Politics Simplified: Austerity In The UK


A decade has passed since the Conservatives were helped to power by their coalition partners, the Liberal Democrats. Ever since the government has pursued deep public spending cuts known as austerity.

The government argued that these cutbacks were the only way that the UK could recover from the 2008 financial crash after bailing out the banks. However, these public spending cuts were not been accompanied by tax rises. Instead, taxes were cut for individuals and businesses.

£40 million a year has been cut from the welfare budget since 2010. Central government funding for local councils was slashed in half, despite rising demand for services such as adult social care. Even former Prime Minister David Cameron whose government brought about this austerity wrote to his local council in Oxfordshire. Cameron complained about the impact of these cuts to libraries, museums and services for the elderly. The poorest areas of the country where councils rely more heavily on central government funding have been hit the hardest.

Shelter estimates that at least 1 in 200 people in Britain are homeless. In November 2018 the United Nations Special Rapporteur on extreme poverty and human rights reported that 20% of the UK population live in poverty. As a country with the fifth-largest economy, the report’s author argued that ‘poverty is a political choice‘.

From the start of the twentieth-century, life expectancies in England rose each year. However, since 2011 progress in English life expectancies slowed dramatically to a halt, with women in the most deprived areas losing 0.3 years. The more deprived an area, the greater the proportion of the population’s life is spent in bad health and this has been to a greater extent since 2010. Professor Marmot, who discovered the scale of health inequality in the UK, argues that this has been caused by cuts to sure start centres, the education budget, poor housing quality and insecure employment contracts.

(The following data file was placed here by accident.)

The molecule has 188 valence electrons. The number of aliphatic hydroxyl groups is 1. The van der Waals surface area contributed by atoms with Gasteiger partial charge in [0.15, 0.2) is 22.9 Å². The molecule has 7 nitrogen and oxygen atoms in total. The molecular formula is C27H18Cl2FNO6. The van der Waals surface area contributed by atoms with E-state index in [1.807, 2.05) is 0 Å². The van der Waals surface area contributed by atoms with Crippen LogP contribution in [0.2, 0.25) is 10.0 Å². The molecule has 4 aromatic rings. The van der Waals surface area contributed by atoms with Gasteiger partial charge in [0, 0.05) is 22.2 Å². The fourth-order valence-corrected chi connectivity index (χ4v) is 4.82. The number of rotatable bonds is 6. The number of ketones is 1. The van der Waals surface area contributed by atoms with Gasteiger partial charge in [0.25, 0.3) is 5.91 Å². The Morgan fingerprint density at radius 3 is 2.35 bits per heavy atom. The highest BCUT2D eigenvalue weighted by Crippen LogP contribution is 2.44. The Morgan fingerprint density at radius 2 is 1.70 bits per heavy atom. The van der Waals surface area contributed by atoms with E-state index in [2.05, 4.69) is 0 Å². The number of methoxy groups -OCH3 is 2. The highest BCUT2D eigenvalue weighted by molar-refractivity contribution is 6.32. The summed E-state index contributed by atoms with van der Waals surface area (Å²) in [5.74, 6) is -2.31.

Some political commentators theorise that the effects of austerity drove the British public to ‘take back control‘ by voting to leave the European Union in 2016. During the 2017 General Election, when Theresa May’s post-Brexit snap election gamble backfired, she repeatedly announced that there was no ‘magic money tree‘. That was her response when she was asked whether it was acceptable that nurses were being forced to use foodbanks as a result of wage drops. However, at the Conservative Party Conference in 2018, Theresa May declared that austerity was over.

Austerity weakened the UK’s capacity to deal with the coronavirus crisis and undermined the NHS’ preparedness for a pandemic. Stockpiles of around 200 million vital resources such as respirators, masks, syringes and needles were found to be past their use-by date.  Whilst the initial response to the coronavirus crisis saw £3.2m invested to keep the homeless off the streets during the pandemic, this was discontinued shortly after. As the coronavirus crisis pushed the government away from its austerity politics, this is likely to be only temporary.

The disruption of the coronavirus and the lockdown created an economic crisis, with the UK’s GDP sinking 20.4% in April. This has caused the government to weigh up its duties to maintain both public health and economic security. Lockdown has been loosened and the length of social distancing has come under review, risking an increase in transmission. The pandemic has helped foster an economic crisis. If the solution to this is further austerity, inequality will continue to widen and poverty will worsen in the UK.


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